Granted, these are all large multinational companies. But hacktivists do not discriminate against smaller corporations in local markets that have some level of visibility. In Singapore, hacktivists have had their fair share of success defacing websites of organisations such as People's Association, Eu Yan Seng, and more.
Hacktivists' preferred methods of attack? DDoS and especially SQL injections, the primary modus operandi for hacktivists. Despite this, many organisations are not investing in Web Application Firewalls (WAFs) to address SQL injections.
2. Cyber Criminals
Cyber criminals, as the name suggests, are often linked to larger criminal organisations. Operating in either small or large groups, this group of hackers is driven solely by profit. They find new ways to commit old crimes, treating cyber crime like a business and forming well-organised global criminal communities.
Cyber criminals share strategies and tools with one another and can combine forces to launch coordinated attacks. They even have a rich underground economy where they can buy and sell stolen information and identities.
These professional criminals usually target organisations with a global network and deploy sophisticated and extremely varied methods such as zero day exploit codes, botnets, and web exploit kits. For example, in November 2012, a hacker was offering a zero-day exploit for Yahoo Mail for US$700 that would enable an attacker to use a cross-site scripting (XSS) vulnerability to steal Web browser cookies and hijack accounts.
3. Insider Threats
An Insider Threat is defined as a trusted person who has access to intellectual property (IP) or data, and who uses that information outside of acceptable business requirements. This misuse of information may be due to malicious intent, an accident, or compromise by outsiders.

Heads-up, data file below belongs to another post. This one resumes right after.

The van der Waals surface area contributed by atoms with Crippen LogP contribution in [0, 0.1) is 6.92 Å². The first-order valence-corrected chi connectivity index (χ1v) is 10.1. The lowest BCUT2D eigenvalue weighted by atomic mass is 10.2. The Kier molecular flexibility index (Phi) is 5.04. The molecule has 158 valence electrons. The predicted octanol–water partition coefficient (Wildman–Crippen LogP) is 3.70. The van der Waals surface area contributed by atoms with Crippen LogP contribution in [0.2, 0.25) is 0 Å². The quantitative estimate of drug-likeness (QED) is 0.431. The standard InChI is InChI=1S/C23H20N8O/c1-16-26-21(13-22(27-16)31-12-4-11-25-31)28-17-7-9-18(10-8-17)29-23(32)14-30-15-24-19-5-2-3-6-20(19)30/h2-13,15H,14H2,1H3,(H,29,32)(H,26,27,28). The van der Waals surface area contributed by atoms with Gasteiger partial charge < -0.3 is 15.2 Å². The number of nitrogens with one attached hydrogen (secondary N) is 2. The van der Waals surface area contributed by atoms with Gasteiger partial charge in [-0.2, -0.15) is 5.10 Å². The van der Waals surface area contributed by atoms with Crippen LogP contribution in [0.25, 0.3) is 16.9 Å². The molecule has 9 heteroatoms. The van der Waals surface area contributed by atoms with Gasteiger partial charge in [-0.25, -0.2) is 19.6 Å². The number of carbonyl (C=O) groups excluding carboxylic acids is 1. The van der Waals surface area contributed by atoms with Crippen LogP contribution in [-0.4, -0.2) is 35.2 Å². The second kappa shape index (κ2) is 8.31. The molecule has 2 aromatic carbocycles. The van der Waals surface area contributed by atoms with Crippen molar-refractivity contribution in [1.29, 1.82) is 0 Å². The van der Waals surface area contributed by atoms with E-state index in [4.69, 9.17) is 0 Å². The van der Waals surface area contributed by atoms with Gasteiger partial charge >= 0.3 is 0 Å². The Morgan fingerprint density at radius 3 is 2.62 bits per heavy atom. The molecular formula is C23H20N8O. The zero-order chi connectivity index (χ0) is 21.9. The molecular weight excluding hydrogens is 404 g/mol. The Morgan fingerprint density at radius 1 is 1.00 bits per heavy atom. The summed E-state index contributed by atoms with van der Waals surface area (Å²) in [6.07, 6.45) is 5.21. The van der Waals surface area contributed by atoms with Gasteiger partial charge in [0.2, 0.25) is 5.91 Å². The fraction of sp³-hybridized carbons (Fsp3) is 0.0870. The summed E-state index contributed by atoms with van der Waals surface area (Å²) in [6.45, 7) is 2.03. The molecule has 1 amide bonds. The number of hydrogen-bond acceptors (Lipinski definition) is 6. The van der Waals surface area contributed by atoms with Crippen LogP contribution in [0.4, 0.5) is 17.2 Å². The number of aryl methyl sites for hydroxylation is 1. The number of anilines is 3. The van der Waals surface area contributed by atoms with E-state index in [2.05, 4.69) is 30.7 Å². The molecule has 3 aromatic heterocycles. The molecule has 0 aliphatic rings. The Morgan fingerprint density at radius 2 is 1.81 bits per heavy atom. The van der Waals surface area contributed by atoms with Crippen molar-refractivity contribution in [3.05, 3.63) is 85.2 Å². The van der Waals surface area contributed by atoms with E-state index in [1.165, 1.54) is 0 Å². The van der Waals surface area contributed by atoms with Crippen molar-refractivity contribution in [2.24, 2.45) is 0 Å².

One of the key hurdles security teams face is altering employee perceptions about data and IP ownership. Startling attitudes were revealed in a 2010 street survey that Imperva conducted with 1,000 working professionals in London. Seventy percent of respondents say they planned to take either IP or customer data with them when they left their current job. A majority of the employees surveyed felt that they own the data, and therefore felt justified in taking it. And this is not just a phenomenon of Western culture - the temptation to access or procure company property, including data, is cross-cultural and part of human nature.
Then there are also employees who unknowingly "help" hackers in their attacks. Only one employee has to be compromised for an attacker to burrow into a company's network and filch IP, steal data, and inadvertently become an Insider Threat.
How do hackers target these employees? They first leverage social media to identify an individual within the targeted organisation. For instance, LinkedIn is a fantastic tool for hackers to identify a database administrator at an organisation, and then using the available contact information for spear phishing purposes.
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